This article was originally published by Mennonite World Review

Moral failures of the ‘good war’

In The Good War That Wasn’t — And Why It Matters: World War II’s Moral Legacy, Ted Grimsrud attempts to prove that American involvement in the war was unnecessary and unjust, that tactics employed were fraught with excess and unworthy of being called “good” and that the “good war” myth has helped to justify further excesses in the decades since. Although Grimsrud makes a case that the “good war” was anything but, his lack of primary sources and his problematic, even ahistorical account of World War II will likely limit reception to those already of his persuasion.

imgresGrimsrud argues World War II was unnecessary. Although Japan and Germany declared war first, he asserts that prior American actions, including sanctions and embargoes against Japan and material aid to China and Britain, had already compromised neutrality. The Japanese decision to bomb Pearl Harbor was a natural escalation of colonial rivalry between Japan and the U.S., Grimsrud argues, neither portending invasion nor justifying the U.S. going to war.

Grimsrud postulates the United States was militarizing before Pearl Harbor, with Pentagon construction and the Manhattan Project under way. As early as Germany’s invasion of Poland, Grimsrud accuses Roosevelt of posturing for war in Europe. He argues Britain’s motives in supporting Poland were prestige and empire, rather than security. He condemns a Royal Air Force decision in July 1941 and subsequent allied decisions to disregard civilian life in bombing campaigns, which led to humanitarian disasters such as Dresden, Hamburg, Hiroshima and Nagasaki, each claiming thousands of civilian casualties. One cannot call this “good.”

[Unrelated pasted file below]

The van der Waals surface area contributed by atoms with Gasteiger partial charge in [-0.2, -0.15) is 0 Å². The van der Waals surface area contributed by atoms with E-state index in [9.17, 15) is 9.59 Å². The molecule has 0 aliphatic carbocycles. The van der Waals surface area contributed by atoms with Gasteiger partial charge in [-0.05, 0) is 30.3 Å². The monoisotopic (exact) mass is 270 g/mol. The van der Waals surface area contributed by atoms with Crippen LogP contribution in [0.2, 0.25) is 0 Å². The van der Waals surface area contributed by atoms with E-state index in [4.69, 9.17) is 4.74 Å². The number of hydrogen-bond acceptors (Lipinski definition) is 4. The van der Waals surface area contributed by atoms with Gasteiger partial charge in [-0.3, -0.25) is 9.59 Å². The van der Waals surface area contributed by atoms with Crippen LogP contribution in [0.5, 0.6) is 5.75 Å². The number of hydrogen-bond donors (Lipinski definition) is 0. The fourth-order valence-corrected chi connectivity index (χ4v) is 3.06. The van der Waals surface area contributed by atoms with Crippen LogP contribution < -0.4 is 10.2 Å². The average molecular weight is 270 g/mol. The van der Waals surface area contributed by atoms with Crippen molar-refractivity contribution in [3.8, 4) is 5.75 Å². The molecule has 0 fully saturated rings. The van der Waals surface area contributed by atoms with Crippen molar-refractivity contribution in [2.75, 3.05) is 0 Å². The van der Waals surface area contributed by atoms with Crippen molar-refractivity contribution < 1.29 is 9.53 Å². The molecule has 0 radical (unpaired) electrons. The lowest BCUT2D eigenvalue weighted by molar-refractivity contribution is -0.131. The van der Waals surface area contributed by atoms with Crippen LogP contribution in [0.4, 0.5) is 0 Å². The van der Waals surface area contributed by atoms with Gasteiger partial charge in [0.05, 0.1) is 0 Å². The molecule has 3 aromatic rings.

However, numerous holes in his discussion of the developing conflict confound Grimsrud’s case and tend toward creating false equivalency between Axis and Allied leadership.

For example, his timeline leading to Germany’s invasion of Poland excludes the Sudeten Crisis and the invasion of Czechoslovakia, a clear demonstration that Hitler’s word could not be trusted regarding territorial ambitions. Regarding Poland’s response to Hitler’s demands that it cede Danzig and the Polish Corridor, Grimsrud makes an extraordinary assessment: “The Polish government refused . . . setting the stage for violence to come.” The implications are: 1) Hitler would have been content with Danzig and the corridor; and 2) Poland brought Germany’s attack upon itself in refusing Hitler’s demands. Primary documents overwhelmingly disprove the former; the latter is blaming the victim.

Germany’s bombing campaigns over England targeted civilians. Grimsrud portrays them as a holding pattern before Germany’s invasion of the Soviet Union in June 1941, which does not convey their carnage. Deadly campaigns over Coventry and London in spring played into the RAF’s decisions in July. German air raids and missile attacks terrorized British civilians throughout the war. Historians have argued that the RAF’s decision was reciprocal to Germany’s demonstration that indiscriminate warfare was fair game. Grimsrud’s book lacks the thorough analysis needed for a convincing counter to this quid pro quo argument.